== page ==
"Were the students wrong? I did not believe so then and I do not believe so now," said McCarthy in a speech at Notre Dame in 1994. "I preferred to stand with the excommunicated rather than the excommunicator — and so I voluntarily left teaching Christian nonviolence at Notre Dame."
Meanwhile, the students carried the burden of taking the news home to their parents. Mahoney, whose father was in the Air Force, was also a counselor for conscientious objectors. Mahoney's view of the war combined with his suspension was hard to explain at home.
"My father was furious. Absolutely furious," Mahoney said. "He just thought it was very embarrassing."
During the suspension, the University contacted the students' respective draft boards to inform them that the suspended students were re-eligible for the draft.
"This exposed each of the `Ten' to the risk of being drafted into the Army during the resulting lapse in their student deferments," Mahoney said in a written statement. "For many of the `Ten,' given our beliefs, this would have meant criminal resistance to the draft and jail, or flight to Canada."
The students were not drafted during that period and were allowed to reapply to Notre Dame for the spring semester. Mahoney and Jim Metzger, another member of the Ten, even worked as RA's during their last year on campus. Mahoney keeps in touch with his friends from that period, including some administrators, but continues to struggle with the University's paradoxes.
"I come back once in a while, to visit friends mainly — not on football weekends," he said. "I wasn't really alienated from the University. I was more alienated from the administration and what the University represented."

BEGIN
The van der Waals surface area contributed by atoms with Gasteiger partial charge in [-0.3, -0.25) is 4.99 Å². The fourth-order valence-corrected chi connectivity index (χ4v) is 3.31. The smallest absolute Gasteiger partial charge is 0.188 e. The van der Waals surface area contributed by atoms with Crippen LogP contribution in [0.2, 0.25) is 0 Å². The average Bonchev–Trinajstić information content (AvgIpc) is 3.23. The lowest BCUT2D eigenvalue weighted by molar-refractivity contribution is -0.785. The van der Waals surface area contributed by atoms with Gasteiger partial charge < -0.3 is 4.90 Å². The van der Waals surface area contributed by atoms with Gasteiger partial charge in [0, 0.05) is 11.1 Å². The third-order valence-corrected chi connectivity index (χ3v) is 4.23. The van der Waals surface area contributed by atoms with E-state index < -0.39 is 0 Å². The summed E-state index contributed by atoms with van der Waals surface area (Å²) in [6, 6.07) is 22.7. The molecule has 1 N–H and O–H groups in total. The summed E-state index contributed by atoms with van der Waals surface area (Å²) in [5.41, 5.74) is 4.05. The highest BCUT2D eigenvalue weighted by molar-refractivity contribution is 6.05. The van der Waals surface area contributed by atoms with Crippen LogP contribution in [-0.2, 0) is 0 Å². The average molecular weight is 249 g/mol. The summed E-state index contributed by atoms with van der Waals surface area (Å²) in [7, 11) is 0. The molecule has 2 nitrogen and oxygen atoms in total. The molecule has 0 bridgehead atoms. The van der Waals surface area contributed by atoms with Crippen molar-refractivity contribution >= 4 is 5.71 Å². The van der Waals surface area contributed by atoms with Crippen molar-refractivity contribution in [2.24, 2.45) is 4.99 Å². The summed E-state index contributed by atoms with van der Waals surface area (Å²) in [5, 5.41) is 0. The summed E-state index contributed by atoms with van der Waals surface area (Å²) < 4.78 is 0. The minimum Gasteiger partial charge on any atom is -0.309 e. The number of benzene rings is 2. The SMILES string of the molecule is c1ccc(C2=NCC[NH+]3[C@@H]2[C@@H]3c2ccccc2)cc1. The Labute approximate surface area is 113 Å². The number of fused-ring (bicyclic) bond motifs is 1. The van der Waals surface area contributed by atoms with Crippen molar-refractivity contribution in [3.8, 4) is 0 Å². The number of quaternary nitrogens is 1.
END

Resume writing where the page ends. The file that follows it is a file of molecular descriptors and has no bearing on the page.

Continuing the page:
Mahoney, McCarthy and two other "Ten" members — Ed Roickle and John Eckenrode — returned to campus in 1994 for the 25th anniversary of the protest. They met with students, visited classes and spoke on the idea of a Christian university.
The "Notre Dame Ten" are still concerned with what Mahoney calls "the challenge of creating and maintaining as `Christian' a University which is involved by necessity with governments and institutions and corporations whose goals, actions and beliefs may be inconsistent with those `Christian' values."
Mahoney said that during his meetings with students, he detected the same problems that existed during his undergraduate years, including non-unionized employees, poor gender relations and racial tensions.
"I don't know if the University is helping [students] sort all this out," he said. "There still seemed to prevail on campus some of these unresolved … tensions that to a great extent the administration seemed oblivious to."
Mahoney is now a criminal defense lawyer in Buffalo, N.Y. He said the idea of moral confrontation that spurred him to protest 30 years ago is still at work in his law practice. He explained that the right of confrontation and cross-examination are important to his work. For those reasons, and for his friends, he is grateful for his years at Notre Dame.
"That Notre Dame experience was an important part of my life," he said. "But I think it was more, like everybody else, what I made of it than what Notre Dame made of me."
All News Stories for Friday, November 19, 1999